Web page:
Friday, September 11, 2015

Book List 2015: July/August

* = reread

[GN] = Graphic novel or comic anthology

-CB- = Children’s Book


-CB-   88.   -CB-

The Princess and the Pony

written and illustrated by: Kate Beaton

A little princess in a land of warriors wanted nothing more her birthday than a powerful war stallion, but her parents got her...a roly-poly pony?

Oh, Kate Beaton, is there anything you can’t do?

Such a fun little children’s book. It’s cute and funny, but also has a pretty great moral for kids too.

“In a kingdom of warriors,
the smallest warrior was Princess Pinecone.
And she was very excited for her birthday.”

[GN]   *  89.  *   [GN]


written by: Alan Moore
art by: Dave Gibbons
colors by: John Higgins

In an alternate timeline to our own, individuals around the United States began to put on costumes and fight crime. However, when the masked vigilantes got out of hand the government cracked down on them. Now, years later, the cold war is heating up, the world is on the precipice of global thermonuclear war, and someone has started attacking former costumed crusaders. Something big is going down and the former crime-fighters are the keys to unlocking the mystery.

Watchmen is one of the best structured pieces of literature I have come across. The story it tells is at times so epic that the characters themselves seem to be dragged along by the force of its tides. It is one of those rare stories that is perfectly suited to its medium. Like how House of Leaves cannot be told as anything but a book, Watchmen cannot rightfully be anything but a comic.

Yes, yes, I know: they did make a movie out of it. But trust me, the comic is so much better. The story was kind of able to make the shift to movie, but the tone and depth were completely lost

The first time I ever read it was when my mom found it at a used book table at a community ice cream social and picked it up for me because she knew that I liked comics. I was probably too young for it and when I first paged through it I was thinking, “What the f---?” There was pulp fiction-style violence, nudity, old-school art & coloring, sections that seemed to be out of a textbook and had no pictures at all. It was crazy! I started reading it regardless and it blew my mind. Once I got started I sped through it in an entranced rush all the way to the end. And mygoodness! What an ending!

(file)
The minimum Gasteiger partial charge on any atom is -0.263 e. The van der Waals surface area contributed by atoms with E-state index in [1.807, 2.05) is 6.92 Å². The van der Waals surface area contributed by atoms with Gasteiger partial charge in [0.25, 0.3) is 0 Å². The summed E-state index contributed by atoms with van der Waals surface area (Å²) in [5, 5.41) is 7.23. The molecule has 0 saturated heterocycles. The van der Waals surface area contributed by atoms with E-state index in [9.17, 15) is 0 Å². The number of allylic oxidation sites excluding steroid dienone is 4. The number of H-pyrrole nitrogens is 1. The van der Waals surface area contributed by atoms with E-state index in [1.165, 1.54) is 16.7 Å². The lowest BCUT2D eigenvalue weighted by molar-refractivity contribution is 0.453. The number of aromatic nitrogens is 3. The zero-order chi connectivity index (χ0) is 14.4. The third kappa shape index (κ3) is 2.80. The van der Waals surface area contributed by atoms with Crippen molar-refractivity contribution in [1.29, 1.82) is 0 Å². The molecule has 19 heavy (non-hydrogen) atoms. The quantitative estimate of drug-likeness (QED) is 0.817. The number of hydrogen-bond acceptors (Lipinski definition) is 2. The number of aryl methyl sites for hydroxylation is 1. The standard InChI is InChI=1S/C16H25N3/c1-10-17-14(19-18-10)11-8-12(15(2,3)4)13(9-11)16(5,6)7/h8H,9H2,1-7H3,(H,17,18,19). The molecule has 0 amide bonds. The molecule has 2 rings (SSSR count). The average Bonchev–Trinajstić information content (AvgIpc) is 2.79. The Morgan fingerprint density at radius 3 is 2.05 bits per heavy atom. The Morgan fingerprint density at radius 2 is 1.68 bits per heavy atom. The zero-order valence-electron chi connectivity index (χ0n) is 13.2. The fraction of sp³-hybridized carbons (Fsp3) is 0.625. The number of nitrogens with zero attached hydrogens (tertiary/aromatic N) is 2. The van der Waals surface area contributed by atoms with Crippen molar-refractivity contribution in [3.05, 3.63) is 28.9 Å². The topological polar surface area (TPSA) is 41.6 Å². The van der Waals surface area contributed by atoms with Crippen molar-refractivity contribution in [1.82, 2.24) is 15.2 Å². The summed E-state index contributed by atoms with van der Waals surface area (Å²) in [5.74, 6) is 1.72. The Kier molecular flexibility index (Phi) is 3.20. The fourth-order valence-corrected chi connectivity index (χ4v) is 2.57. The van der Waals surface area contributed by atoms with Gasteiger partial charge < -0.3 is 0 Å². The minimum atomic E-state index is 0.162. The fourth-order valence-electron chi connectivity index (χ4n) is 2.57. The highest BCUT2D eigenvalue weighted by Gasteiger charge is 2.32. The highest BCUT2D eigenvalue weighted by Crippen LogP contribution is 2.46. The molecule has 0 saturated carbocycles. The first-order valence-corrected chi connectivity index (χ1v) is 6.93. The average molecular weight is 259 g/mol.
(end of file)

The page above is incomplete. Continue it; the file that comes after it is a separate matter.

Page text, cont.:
At its heart its a story about mankind being inherently and inescapably flawed. Some embrace it, some fight to rectify it, some ignore it, and still others rise above.

But at the end of the day those flaws are what it means to truly be human.

“Quis custodiet ipsos custodes”


Private Demons:
The Life of Shirley Jackson

by. Judy Oppenheimer

A biography of Shirley Jackson, the author of such classics as “The Lottery” and The Haunting of Hill House.

In case you weren’t aware I’m a big fan of Shirley Jackson’s work and was curious to learn more about the woman herself. Turns out she was a very different person than I had assumed from the snippets I had heard about her. Yet, at the same time, exactly the same. She was cognitive dissonance personified: a living contradiction. She both loved and hated so much of her life and herself, just as she sought both the acceptance and exclusion of the world around her.

I can’t really say if this book is going to appeal to anyone unfamiliar with Shirley Jackson, but if you’re a Jackson fan and are curious about the woman behind the text then this is a pretty darn thorough way to do it.

“It was Shirley’s genius to be able to paint homey, familiar scenes like this, and then imbue them with evil—or, more correctly, allow a reader to see the evil that had been obvious to her all along, even in sunny Burlingame. One felt the presence of a grinning skull behind the cover of surface gentility, homemade biscuits, shining floors, and this is what made the tales so disturbing. Shirley never had to search for exotic locales or strange characters. You see, her stories seemed to nudge lightly, insistently at the reader, it was right in front of you all the time.”